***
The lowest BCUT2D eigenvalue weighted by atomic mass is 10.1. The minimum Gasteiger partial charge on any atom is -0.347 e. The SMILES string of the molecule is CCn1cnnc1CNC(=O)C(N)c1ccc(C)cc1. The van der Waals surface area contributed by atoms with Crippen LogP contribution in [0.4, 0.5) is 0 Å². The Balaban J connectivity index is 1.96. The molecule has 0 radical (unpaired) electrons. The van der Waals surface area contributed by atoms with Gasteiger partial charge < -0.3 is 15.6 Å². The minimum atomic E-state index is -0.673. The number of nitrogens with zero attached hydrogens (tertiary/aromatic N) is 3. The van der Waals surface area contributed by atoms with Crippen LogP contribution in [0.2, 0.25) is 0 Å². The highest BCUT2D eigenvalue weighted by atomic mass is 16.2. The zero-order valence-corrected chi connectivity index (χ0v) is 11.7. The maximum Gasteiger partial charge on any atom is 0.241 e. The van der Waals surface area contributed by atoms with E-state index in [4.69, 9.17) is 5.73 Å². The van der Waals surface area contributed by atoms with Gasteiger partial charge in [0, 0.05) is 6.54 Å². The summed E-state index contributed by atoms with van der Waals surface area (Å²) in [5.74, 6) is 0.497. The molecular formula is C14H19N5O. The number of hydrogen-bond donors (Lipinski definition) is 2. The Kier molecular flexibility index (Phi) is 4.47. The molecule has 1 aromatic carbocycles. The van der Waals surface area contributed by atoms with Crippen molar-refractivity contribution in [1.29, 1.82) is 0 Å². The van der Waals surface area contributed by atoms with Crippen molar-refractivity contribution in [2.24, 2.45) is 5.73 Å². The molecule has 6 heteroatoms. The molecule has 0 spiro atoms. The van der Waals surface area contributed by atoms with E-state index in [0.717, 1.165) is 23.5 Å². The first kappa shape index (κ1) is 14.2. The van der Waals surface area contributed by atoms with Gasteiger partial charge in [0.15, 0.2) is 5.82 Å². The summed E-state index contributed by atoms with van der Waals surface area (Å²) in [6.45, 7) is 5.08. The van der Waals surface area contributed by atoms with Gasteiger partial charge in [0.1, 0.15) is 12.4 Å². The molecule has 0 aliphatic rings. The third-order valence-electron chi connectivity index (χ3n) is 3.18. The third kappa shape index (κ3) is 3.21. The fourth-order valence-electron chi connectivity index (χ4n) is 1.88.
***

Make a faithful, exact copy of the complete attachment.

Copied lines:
The lowest BCUT2D eigenvalue weighted by atomic mass is 10.1. The minimum Gasteiger partial charge on any atom is -0.347 e. The SMILES string of the molecule is CCn1cnnc1CNC(=O)C(N)c1ccc(C)cc1. The van der Waals surface area contributed by atoms with Crippen LogP contribution in [0.4, 0.5) is 0 Å². The Balaban J connectivity index is 1.96. The molecule has 0 radical (unpaired) electrons. The van der Waals surface area contributed by atoms with Gasteiger partial charge < -0.3 is 15.6 Å². The minimum atomic E-state index is -0.673. The number of nitrogens with zero attached hydrogens (tertiary/aromatic N) is 3. The van der Waals surface area contributed by atoms with Crippen LogP contribution in [0.2, 0.25) is 0 Å². The highest BCUT2D eigenvalue weighted by atomic mass is 16.2. The zero-order valence-corrected chi connectivity index (χ0v) is 11.7. The maximum Gasteiger partial charge on any atom is 0.241 e. The van der Waals surface area contributed by atoms with E-state index in [4.69, 9.17) is 5.73 Å². The van der Waals surface area contributed by atoms with Gasteiger partial charge in [0, 0.05) is 6.54 Å². The summed E-state index contributed by atoms with van der Waals surface area (Å²) in [5.74, 6) is 0.497. The molecular formula is C14H19N5O. The number of hydrogen-bond donors (Lipinski definition) is 2. The Kier molecular flexibility index (Phi) is 4.47. The molecule has 1 aromatic carbocycles. The van der Waals surface area contributed by atoms with Crippen molar-refractivity contribution in [1.29, 1.82) is 0 Å². The van der Waals surface area contributed by atoms with Crippen molar-refractivity contribution in [2.24, 2.45) is 5.73 Å². The molecule has 6 heteroatoms. The molecule has 0 spiro atoms. The van der Waals surface area contributed by atoms with E-state index in [0.717, 1.165) is 23.5 Å². The first kappa shape index (κ1) is 14.2. The van der Waals surface area contributed by atoms with Gasteiger partial charge in [0.15, 0.2) is 5.82 Å². The summed E-state index contributed by atoms with van der Waals surface area (Å²) in [6.45, 7) is 5.08. The van der Waals surface area contributed by atoms with Gasteiger partial charge in [0.1, 0.15) is 12.4 Å². The molecule has 0 aliphatic rings. The third-order valence-electron chi connectivity index (χ3n) is 3.18. The third kappa shape index (κ3) is 3.21. The fourth-order valence-electron chi connectivity index (χ4n) is 1.88.